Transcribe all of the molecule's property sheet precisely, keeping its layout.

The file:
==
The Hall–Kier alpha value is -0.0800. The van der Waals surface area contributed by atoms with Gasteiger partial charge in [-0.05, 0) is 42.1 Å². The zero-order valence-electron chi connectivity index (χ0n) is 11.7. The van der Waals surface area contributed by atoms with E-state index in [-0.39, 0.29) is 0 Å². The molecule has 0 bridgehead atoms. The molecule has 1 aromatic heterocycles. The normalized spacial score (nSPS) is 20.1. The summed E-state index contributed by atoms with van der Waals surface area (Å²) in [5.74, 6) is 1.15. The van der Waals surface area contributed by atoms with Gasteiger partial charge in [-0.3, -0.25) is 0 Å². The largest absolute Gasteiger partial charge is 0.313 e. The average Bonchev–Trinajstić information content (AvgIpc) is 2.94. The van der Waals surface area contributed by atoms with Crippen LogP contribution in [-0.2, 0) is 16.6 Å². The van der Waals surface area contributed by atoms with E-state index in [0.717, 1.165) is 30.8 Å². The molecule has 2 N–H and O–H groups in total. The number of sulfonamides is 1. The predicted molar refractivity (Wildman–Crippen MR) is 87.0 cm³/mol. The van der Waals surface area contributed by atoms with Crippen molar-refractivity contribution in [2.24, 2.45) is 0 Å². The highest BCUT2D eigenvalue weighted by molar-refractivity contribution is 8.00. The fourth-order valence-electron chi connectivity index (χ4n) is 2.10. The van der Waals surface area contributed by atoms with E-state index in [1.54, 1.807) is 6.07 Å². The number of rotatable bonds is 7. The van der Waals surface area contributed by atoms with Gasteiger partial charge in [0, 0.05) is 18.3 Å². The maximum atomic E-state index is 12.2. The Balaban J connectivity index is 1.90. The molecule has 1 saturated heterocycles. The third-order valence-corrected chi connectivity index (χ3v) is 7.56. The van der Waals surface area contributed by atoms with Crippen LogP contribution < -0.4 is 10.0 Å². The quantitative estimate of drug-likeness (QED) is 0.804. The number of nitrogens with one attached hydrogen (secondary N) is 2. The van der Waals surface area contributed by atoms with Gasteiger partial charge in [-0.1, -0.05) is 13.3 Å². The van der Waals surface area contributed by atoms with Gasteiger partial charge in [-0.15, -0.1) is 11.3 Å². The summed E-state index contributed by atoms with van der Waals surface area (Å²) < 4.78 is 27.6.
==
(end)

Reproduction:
The Hall–Kier alpha value is -0.0800. The van der Waals surface area contributed by atoms with Gasteiger partial charge in [-0.05, 0) is 42.1 Å². The zero-order valence-electron chi connectivity index (χ0n) is 11.7. The van der Waals surface area contributed by atoms with E-state index in [-0.39, 0.29) is 0 Å². The molecule has 0 bridgehead atoms. The molecule has 1 aromatic heterocycles. The normalized spacial score (nSPS) is 20.1. The summed E-state index contributed by atoms with van der Waals surface area (Å²) in [5.74, 6) is 1.15. The van der Waals surface area contributed by atoms with Gasteiger partial charge in [-0.3, -0.25) is 0 Å². The largest absolute Gasteiger partial charge is 0.313 e. The average Bonchev–Trinajstić information content (AvgIpc) is 2.94. The van der Waals surface area contributed by atoms with Crippen LogP contribution in [-0.2, 0) is 16.6 Å². The van der Waals surface area contributed by atoms with E-state index in [0.717, 1.165) is 30.8 Å². The molecule has 2 N–H and O–H groups in total. The number of sulfonamides is 1. The predicted molar refractivity (Wildman–Crippen MR) is 87.0 cm³/mol. The van der Waals surface area contributed by atoms with Crippen molar-refractivity contribution in [2.24, 2.45) is 0 Å². The highest BCUT2D eigenvalue weighted by molar-refractivity contribution is 8.00. The fourth-order valence-electron chi connectivity index (χ4n) is 2.10. The van der Waals surface area contributed by atoms with E-state index in [1.54, 1.807) is 6.07 Å². The number of rotatable bonds is 7. The van der Waals surface area contributed by atoms with Gasteiger partial charge in [0, 0.05) is 18.3 Å². The maximum atomic E-state index is 12.2. The Balaban J connectivity index is 1.90. The molecule has 1 saturated heterocycles. The third-order valence-corrected chi connectivity index (χ3v) is 7.56. The van der Waals surface area contributed by atoms with Crippen LogP contribution < -0.4 is 10.0 Å². The quantitative estimate of drug-likeness (QED) is 0.804. The number of nitrogens with one attached hydrogen (secondary N) is 2. The van der Waals surface area contributed by atoms with Gasteiger partial charge in [-0.1, -0.05) is 13.3 Å². The van der Waals surface area contributed by atoms with Gasteiger partial charge in [-0.15, -0.1) is 11.3 Å². The summed E-state index contributed by atoms with van der Waals surface area (Å²) < 4.78 is 27.6.